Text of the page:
Energy politics is the new way to save the environment. The Public Utilities Commission is the new frontier

A man sits behind a building on Commercial Street in Portland. Buildings in Portland’s low-lying Commercial Street area could sustain nearly $33 million in damage by 2050 because of steady sea level rise. BDN photo by Troy Bennett.

A man sits behind a building on Commercial Street in Portland. Buildings in Portland’s low-lying Commercial Street area could sustain nearly $33 million in damage by 2050 because of steady sea level rise. BDN photo by Troy Bennett.

Earlier this month, the Intergovernmental panel on Climate Change released a series of reports on the state of the world’s changing climate. Perhaps the most notable thrust of these reports, which were compiled from more than 9,200 studies reviewed and debated by 831 lead authors and editors, was the effort to move beyond the nearly two-decade-long debate over whether climate change is occurring (and, if so, whether humans are responsible) to what are we going to do about the accepted fact that the climate is changing.

The facts are simple and stark: global warming is occurring, but its effects are different in different areas — part of the reason that people accurately insist that certain parts of the globe — central Antarctica, for example — can be cooling even though the global average temperature is increasing. Even the news media seem to have caught on that “global warming” is a less accurate term than “climate change” when describing what is happening to our environment in any given place at any time.

In thinking about how to respond to the simple fact of climate change, it is important to recognize that the answer for drought-stricken California farmers is going to be different than the answer for homeowners in Tornado Alley in the Midwest, which is different from what fire-threatened communities in the hills of Los Angeles and the beetle-ravaged forested communities in the mountains of Colorado might do. So in keeping with the IPCC’s emphasis of turning our attention to how we are going to live in world of a rapidly changing climate, let’s concentrate on how we in Maine need to respond.

I am sorry to report that changing our light bulbs to energy-efficient CFC or LED bulbs is not going to make any real difference to our climate. Nor does joisting with ideological warriors in Congress make sense. Bill McKibben’s tilting at the Keystone Pipeline might be important political theater and might emphasize the undeniable point that some of the “proven” fossil fuel reserves will absolutely remain in the ground, but is somewhat beside the point because the Canadian government seems hell-bent on shipping its tar sands to other markets if it cannot get them to the Gulf Coast.

It appears that the real opportunities for confronting the reality of climate change today are local — at the

community and state levels. The IPCC points out that that 59 percent of U.S. cities have reported pursuing climate adaptation planning, and 13 percent reported having already completed climate vulnerability and risk assessment studies.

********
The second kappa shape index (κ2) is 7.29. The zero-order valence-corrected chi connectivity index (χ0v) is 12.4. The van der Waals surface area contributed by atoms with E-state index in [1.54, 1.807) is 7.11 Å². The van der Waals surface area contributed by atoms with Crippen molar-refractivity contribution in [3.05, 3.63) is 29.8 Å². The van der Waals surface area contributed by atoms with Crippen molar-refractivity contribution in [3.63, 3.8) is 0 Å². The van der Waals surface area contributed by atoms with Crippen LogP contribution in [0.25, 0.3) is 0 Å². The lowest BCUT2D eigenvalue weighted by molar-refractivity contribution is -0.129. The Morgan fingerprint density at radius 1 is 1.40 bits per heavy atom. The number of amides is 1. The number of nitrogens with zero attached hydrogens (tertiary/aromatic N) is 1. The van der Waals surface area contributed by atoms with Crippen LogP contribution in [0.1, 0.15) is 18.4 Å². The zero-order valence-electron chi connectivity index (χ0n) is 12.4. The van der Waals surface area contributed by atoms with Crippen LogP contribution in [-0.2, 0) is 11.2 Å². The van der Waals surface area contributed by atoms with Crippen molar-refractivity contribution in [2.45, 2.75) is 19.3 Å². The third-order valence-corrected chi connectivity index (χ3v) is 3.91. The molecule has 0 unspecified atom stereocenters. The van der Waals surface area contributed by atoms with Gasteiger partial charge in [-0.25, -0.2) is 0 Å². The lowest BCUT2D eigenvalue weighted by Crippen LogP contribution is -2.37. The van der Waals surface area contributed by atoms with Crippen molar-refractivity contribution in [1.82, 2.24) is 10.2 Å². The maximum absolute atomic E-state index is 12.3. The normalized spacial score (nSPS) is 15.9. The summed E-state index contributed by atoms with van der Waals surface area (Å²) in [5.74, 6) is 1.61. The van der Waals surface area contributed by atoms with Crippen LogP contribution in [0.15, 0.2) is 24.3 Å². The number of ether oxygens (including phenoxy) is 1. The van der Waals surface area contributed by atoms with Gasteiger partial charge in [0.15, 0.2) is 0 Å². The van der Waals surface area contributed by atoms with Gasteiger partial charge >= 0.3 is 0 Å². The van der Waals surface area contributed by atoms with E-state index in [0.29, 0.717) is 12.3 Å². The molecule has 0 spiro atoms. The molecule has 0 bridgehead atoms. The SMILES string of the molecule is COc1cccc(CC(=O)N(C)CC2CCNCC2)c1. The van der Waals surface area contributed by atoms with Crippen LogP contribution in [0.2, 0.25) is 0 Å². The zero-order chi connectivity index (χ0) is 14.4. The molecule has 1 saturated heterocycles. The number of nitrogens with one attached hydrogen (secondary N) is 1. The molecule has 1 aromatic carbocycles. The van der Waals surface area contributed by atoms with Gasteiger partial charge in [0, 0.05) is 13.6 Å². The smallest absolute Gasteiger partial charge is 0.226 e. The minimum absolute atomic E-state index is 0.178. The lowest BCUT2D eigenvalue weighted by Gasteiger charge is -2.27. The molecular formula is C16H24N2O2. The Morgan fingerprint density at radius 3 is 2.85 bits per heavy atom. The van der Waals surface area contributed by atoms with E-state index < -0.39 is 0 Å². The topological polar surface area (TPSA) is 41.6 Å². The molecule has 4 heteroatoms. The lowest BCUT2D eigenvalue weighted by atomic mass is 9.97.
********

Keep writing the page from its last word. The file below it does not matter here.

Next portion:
At the community level here in Maine, a group of architects in Portland last fall presented a study of the $33 million in damage that will be done to buildings along Portland’s low-lying Commercial Street area by 2050 because of steady sea level rise. You might ask what your community is doing to assess the risk to important town infrastructure — sewage treatment plants, roads, power stations and the like.

Notwithstanding the importance of community activism, the most important climate change decisions that Maine citizens can influence rests on state-level decisions about our energy mix. The biggest challenge with energy decisions is that the choices we make today will be with us for at least the next 25 years — if not the next 50. That is because the systems we build to generate and distribute energy require large upfront costs that are financed by long-term contracts.

According the U.S. Energy Information Administration, Maine’s heating needs consume about two-thirds of all residential energy we use on an annual basis. We need to reach a broad-based agreement on the best way to “decarbonize” our winter heating. There is no silver bullet — renewables are a key part of the solution, but so is big hydro (from Quebec, which is not classified differently under renewable portfolio standards that utilities by law must meet) along with a judicious amount of natural gas to replace more carbon-intensive home heating oil.

For most of us accustomed to thinking of saving the environment as conserving some important piece of land or species of wildlife, energy decisions can seem like an arcane new battleground. What is worse is that energy decisions for us are largely made at the level of the Maine Public Utilities Commission, where operating procedures may be the least citizen-friendly venues of any state level bureaucracy.

But make no mistake, Maine’s PUC, historically influenced by a small number of politicians and lobbyists, is the new frontier for climate change politics. We all need to know more about it and how its members make decisions for us — and our climate future.

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Philip Conkling

About Philip Conkling

For the past 30 years, Philip Conkling served as the founding publisher and senior editor of Island Journal and The Working Waterfront at the Island Institute in Rockland.